Practice:

  • Recruitment and selection:

Job fairs or talent markets most popular (cheap and large numbers of candidates); newspaper ad less satisfactory (high costs, slow, problems in attracting high level applicants, dealing with large numbers of substandard candidates); personal contacts frequently used (more loyal, but with drawbacks like nepotism and substandard candidates, expatriates have to actively participate in selection to ensure that selection criteria are implemented); recruit directly from universities; some using head hunting service to recruit top managers (expensive and inexperienced);

Interview is the most common selection method. Usually two rounds of interview, first by HR manager and then by the line manager and a top expatriate manager; the importance of drawing on local managers’ input in selection; interviewees usually very nervous. Different tests (psychological test, problem-solving test, technology test, English language test); certificate and references have to be properly checked

Prefer university graduates, employees of other FIEs but not SOE employees; foreign partners of joint ventures suspicious about transferring employees of the domestic partners to the ventures. Prefer females over males;

Demand for able managers exceeds supply; fierce competition for able candidates; offer attractive compensation scheme, sometimes including providing housing or even ‘golden handshakes’

Probation is common and unsuccessful probationers are not rare.

Dang’an is still an issue.

  • Training and development

Training is an important HR development strategy. Technical training used to be emphasized, but now general management training has receiving growing attention.

Internal training is more common and some companies started their own internal ‘universities’, ‘business school’ or ‘management training centre’. The common way for internal training is to use MNC’s own staff. There is a problem with the effectiveness of training, because of a lack of sufficient knowledge and skills on the part of the trainees, and communication and cultural problems. Language problems significantly restrain the learning process; participants are not used to role-playing, discussions and presentations, especially when English is the medium.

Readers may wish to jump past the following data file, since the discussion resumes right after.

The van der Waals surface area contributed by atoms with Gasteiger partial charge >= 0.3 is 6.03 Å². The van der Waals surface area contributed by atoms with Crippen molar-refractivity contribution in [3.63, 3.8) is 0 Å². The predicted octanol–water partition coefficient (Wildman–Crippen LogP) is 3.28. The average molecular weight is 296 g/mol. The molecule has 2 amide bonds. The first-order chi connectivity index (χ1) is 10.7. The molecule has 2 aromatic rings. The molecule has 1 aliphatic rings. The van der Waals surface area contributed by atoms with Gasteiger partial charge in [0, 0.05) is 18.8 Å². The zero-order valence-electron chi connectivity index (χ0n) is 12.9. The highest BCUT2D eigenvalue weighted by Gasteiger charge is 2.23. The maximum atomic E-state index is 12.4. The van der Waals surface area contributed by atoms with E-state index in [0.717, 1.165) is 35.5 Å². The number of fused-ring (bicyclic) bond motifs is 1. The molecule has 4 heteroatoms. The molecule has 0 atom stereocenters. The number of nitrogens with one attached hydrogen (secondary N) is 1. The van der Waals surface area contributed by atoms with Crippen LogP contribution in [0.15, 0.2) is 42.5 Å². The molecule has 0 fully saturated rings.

Some companies engage in international management training companies to do in-house training. Short external courses and seminars organized by universities and business school is in high demand.

Overseas formal or on-the-job training is an important part of training and development strategy. It is sometimes used to co-opt high-level local managers into accepting certain organizational changes advocated by foreign executives. It constitutes an important reward and incentive. Poaching people who have received overseas training is a problem, as with demand for a significant pay rise by trainees after the training.

There is a strategy of personnel localization, but to development local managers is a challenge. Expatriate managers lack the motivation and ‘shadowing’, coaching and teamwork is not very successful.

  • Appraisal and promotion

Formal performance management system is common and periodic appraisal is routinely used. But it is uncommon for companies to use the performance appraisal system to analyse the training and development needs of their employees.

Objective setting is an integrated part of performance appraisal. The importance in China of the practice to set specific individual and group goals and then to follow up; by operating a system of this, employees’ responsibility for the success of their own can be instilled.

Appraisal is conducted in a way of interview or discussion between appraisees and their superior. But there are the issues of ‘face’ and ‘harmony’. Feedback needs to be positive, constructive and avoiding direct criticism. Chinese managers are unwilling to give their subordinates poor rating.

The ‘glass ceiling’ problem in promotion

Promoting local middle-level managers to senior position in JV is a sensitive issue involving power struggling between foreign and domestic partners.

  • Compensation

There are complaints about salary hike for top Chinese managers. Fringe benefits, like housing, pension, insurance, company cars and overseas training, are used to attract and retain key staff.

Performance based bonus system is common. Individual performance based bonus is widespread among sales people. There is a concern about the fairness of bonus based on subjective evaluation, but companies still see individual performance based incentive being more effective than group or company-based bonuses. Some firms use annual salary increase rather than periodic bonuses to motivate employees.

  • Retention

The retention of managers and professionals is a significant problem and turnover rate is very high. Reasons: study abroad, go back to home cities, work being too stressful, but most common is leaving for a job in another FIE.